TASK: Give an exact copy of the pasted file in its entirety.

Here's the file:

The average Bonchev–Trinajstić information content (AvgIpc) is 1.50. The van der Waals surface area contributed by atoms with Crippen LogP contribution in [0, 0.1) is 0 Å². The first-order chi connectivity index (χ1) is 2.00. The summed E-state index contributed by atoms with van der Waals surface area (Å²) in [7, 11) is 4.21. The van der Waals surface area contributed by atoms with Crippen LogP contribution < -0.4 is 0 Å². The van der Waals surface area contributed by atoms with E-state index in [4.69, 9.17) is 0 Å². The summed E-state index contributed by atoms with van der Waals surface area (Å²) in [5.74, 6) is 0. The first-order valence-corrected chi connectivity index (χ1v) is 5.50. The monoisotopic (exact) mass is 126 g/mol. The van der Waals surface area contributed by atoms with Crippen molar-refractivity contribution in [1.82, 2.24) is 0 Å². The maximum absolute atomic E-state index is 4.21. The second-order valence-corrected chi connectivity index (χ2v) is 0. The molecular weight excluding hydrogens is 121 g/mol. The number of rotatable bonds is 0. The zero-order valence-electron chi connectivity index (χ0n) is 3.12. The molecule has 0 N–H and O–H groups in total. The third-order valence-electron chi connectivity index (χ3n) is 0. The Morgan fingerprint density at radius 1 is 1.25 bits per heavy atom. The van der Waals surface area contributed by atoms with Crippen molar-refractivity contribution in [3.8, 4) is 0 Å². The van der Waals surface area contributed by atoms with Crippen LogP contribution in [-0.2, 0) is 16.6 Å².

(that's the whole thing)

The average Bonchev–Trinajstić information content (AvgIpc) is 1.50. The van der Waals surface area contributed by atoms with Crippen LogP contribution in [0, 0.1) is 0 Å². The first-order chi connectivity index (χ1) is 2.00. The summed E-state index contributed by atoms with van der Waals surface area (Å²) in [7, 11) is 4.21. The van der Waals surface area contributed by atoms with Crippen LogP contribution < -0.4 is 0 Å². The van der Waals surface area contributed by atoms with E-state index in [4.69, 9.17) is 0 Å². The summed E-state index contributed by atoms with van der Waals surface area (Å²) in [5.74, 6) is 0. The first-order valence-corrected chi connectivity index (χ1v) is 5.50. The monoisotopic (exact) mass is 126 g/mol. The van der Waals surface area contributed by atoms with Crippen molar-refractivity contribution in [1.82, 2.24) is 0 Å². The maximum absolute atomic E-state index is 4.21. The second-order valence-corrected chi connectivity index (χ2v) is 0. The molecular weight excluding hydrogens is 121 g/mol. The number of rotatable bonds is 0. The zero-order valence-electron chi connectivity index (χ0n) is 3.12. The molecule has 0 N–H and O–H groups in total. The third-order valence-electron chi connectivity index (χ3n) is 0. The Morgan fingerprint density at radius 1 is 1.25 bits per heavy atom. The van der Waals surface area contributed by atoms with Crippen molar-refractivity contribution in [3.8, 4) is 0 Å². The van der Waals surface area contributed by atoms with Crippen LogP contribution in [-0.2, 0) is 16.6 Å².